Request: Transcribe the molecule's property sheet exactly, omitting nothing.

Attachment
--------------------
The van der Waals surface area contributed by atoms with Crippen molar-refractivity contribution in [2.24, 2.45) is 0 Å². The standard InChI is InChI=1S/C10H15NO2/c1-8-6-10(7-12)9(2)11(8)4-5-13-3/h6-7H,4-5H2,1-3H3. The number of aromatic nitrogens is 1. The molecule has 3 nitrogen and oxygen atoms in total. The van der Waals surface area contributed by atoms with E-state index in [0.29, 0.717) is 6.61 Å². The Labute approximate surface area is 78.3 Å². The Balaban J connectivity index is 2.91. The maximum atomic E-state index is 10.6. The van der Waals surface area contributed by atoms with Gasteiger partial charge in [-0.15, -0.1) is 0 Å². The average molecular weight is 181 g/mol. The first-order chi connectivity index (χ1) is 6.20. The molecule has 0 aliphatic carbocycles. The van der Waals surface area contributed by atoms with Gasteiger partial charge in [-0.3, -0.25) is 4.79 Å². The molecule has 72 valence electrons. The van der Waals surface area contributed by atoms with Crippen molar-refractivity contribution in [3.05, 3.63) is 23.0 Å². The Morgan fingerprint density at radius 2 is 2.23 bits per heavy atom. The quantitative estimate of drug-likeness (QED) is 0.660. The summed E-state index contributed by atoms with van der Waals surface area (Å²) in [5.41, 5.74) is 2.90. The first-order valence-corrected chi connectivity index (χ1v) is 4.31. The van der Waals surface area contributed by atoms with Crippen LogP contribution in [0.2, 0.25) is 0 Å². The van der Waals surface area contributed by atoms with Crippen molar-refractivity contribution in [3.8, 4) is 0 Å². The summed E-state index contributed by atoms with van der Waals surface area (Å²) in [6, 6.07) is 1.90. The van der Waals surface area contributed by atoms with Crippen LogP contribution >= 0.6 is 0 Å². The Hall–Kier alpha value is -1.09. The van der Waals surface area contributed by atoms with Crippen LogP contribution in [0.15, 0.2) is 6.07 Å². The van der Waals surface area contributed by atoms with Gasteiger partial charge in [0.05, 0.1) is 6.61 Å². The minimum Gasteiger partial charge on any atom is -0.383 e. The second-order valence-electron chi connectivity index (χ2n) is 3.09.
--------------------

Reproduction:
The van der Waals surface area contributed by atoms with Crippen molar-refractivity contribution in [2.24, 2.45) is 0 Å². The standard InChI is InChI=1S/C10H15NO2/c1-8-6-10(7-12)9(2)11(8)4-5-13-3/h6-7H,4-5H2,1-3H3. The number of aromatic nitrogens is 1. The molecule has 3 nitrogen and oxygen atoms in total. The van der Waals surface area contributed by atoms with E-state index in [0.29, 0.717) is 6.61 Å². The Labute approximate surface area is 78.3 Å². The Balaban J connectivity index is 2.91. The maximum atomic E-state index is 10.6. The van der Waals surface area contributed by atoms with Gasteiger partial charge in [-0.15, -0.1) is 0 Å². The average molecular weight is 181 g/mol. The first-order chi connectivity index (χ1) is 6.20. The molecule has 0 aliphatic carbocycles. The van der Waals surface area contributed by atoms with Gasteiger partial charge in [-0.3, -0.25) is 4.79 Å². The molecule has 72 valence electrons. The van der Waals surface area contributed by atoms with Crippen molar-refractivity contribution in [3.05, 3.63) is 23.0 Å². The Morgan fingerprint density at radius 2 is 2.23 bits per heavy atom. The quantitative estimate of drug-likeness (QED) is 0.660. The summed E-state index contributed by atoms with van der Waals surface area (Å²) in [5.41, 5.74) is 2.90. The first-order valence-corrected chi connectivity index (χ1v) is 4.31. The van der Waals surface area contributed by atoms with Crippen LogP contribution in [0.2, 0.25) is 0 Å². The van der Waals surface area contributed by atoms with Crippen molar-refractivity contribution in [3.8, 4) is 0 Å². The summed E-state index contributed by atoms with van der Waals surface area (Å²) in [6, 6.07) is 1.90. The van der Waals surface area contributed by atoms with Crippen LogP contribution >= 0.6 is 0 Å². The Hall–Kier alpha value is -1.09. The van der Waals surface area contributed by atoms with Crippen LogP contribution in [0.15, 0.2) is 6.07 Å². The van der Waals surface area contributed by atoms with Gasteiger partial charge in [0.05, 0.1) is 6.61 Å². The minimum Gasteiger partial charge on any atom is -0.383 e. The second-order valence-electron chi connectivity index (χ2n) is 3.09.